After years of opposition and legal protest, the sit/lie ordinance finally died last month, when Chief Rosie Sizer suspended enforcement of the law a few days after a Multnomah County Circuit Court judge declared the shuffle-along policy unconstitutional.
As The Oregonian put it, "quashing the city's sidewalk obstruction ordinance has thrown Portland's delicate balance of dealing with homeless people on downtown streets into disarray." So will the city resurrect the "delicate balance" of forcibly moving along people who are both sleeping and homeless or will it take a whole new approach to the city's destitute?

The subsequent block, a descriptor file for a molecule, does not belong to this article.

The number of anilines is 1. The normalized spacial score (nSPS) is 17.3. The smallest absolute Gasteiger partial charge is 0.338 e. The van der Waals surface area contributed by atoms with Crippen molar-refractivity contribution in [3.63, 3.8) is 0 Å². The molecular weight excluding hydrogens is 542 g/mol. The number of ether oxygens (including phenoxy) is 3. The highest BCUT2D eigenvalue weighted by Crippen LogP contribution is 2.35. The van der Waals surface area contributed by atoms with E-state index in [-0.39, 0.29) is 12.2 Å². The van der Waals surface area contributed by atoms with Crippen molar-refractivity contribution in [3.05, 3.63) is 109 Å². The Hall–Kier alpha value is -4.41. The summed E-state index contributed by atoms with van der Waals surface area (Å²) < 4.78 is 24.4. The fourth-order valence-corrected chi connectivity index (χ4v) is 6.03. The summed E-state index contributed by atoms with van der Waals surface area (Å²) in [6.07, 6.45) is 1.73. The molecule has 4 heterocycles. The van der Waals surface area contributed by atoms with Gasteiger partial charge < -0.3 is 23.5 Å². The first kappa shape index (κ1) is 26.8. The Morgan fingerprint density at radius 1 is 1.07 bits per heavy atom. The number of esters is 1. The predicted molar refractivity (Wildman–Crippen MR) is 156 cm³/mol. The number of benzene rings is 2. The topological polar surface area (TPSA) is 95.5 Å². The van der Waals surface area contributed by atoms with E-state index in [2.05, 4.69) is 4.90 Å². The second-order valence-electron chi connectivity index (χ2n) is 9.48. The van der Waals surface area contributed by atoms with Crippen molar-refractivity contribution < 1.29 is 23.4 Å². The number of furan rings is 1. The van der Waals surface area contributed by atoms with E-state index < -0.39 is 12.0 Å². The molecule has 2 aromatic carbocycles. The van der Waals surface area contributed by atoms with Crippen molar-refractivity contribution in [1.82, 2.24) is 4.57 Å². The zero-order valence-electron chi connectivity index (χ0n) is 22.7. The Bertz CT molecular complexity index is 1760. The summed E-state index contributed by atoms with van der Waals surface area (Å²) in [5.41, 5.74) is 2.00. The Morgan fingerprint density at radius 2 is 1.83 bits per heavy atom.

Commissioners Amanda Fritz and Nick Fish are holding two discussion sessions this coming week titled, diplomatically, "Sharing Spaces." The discussion agenda is to get public input on what the Street Access for Everyone (SAFE) committee should be doing now that its primary enforcement mechanism got canned. From the city:
Possible discussion ideas:
- What are SAFE Recommendations - Areas of agreement, areas of disagreement?
- How are services coordinated/who does what in the City?
- What services are needed/missing/need enhancements?
- Who needs to be at the table?
- What issues are outstanding?
There will be two community meetings with identical content on:
>>Saturday, July 18 from 10a.m. to 12p.m at Kaiser Town Hall
3704 N. Interstate, Portland.
>>Tuesday, July 21 from 7p.m to 9p.m. at First Unitarian Church
1011 SW 12th Ave, Portland.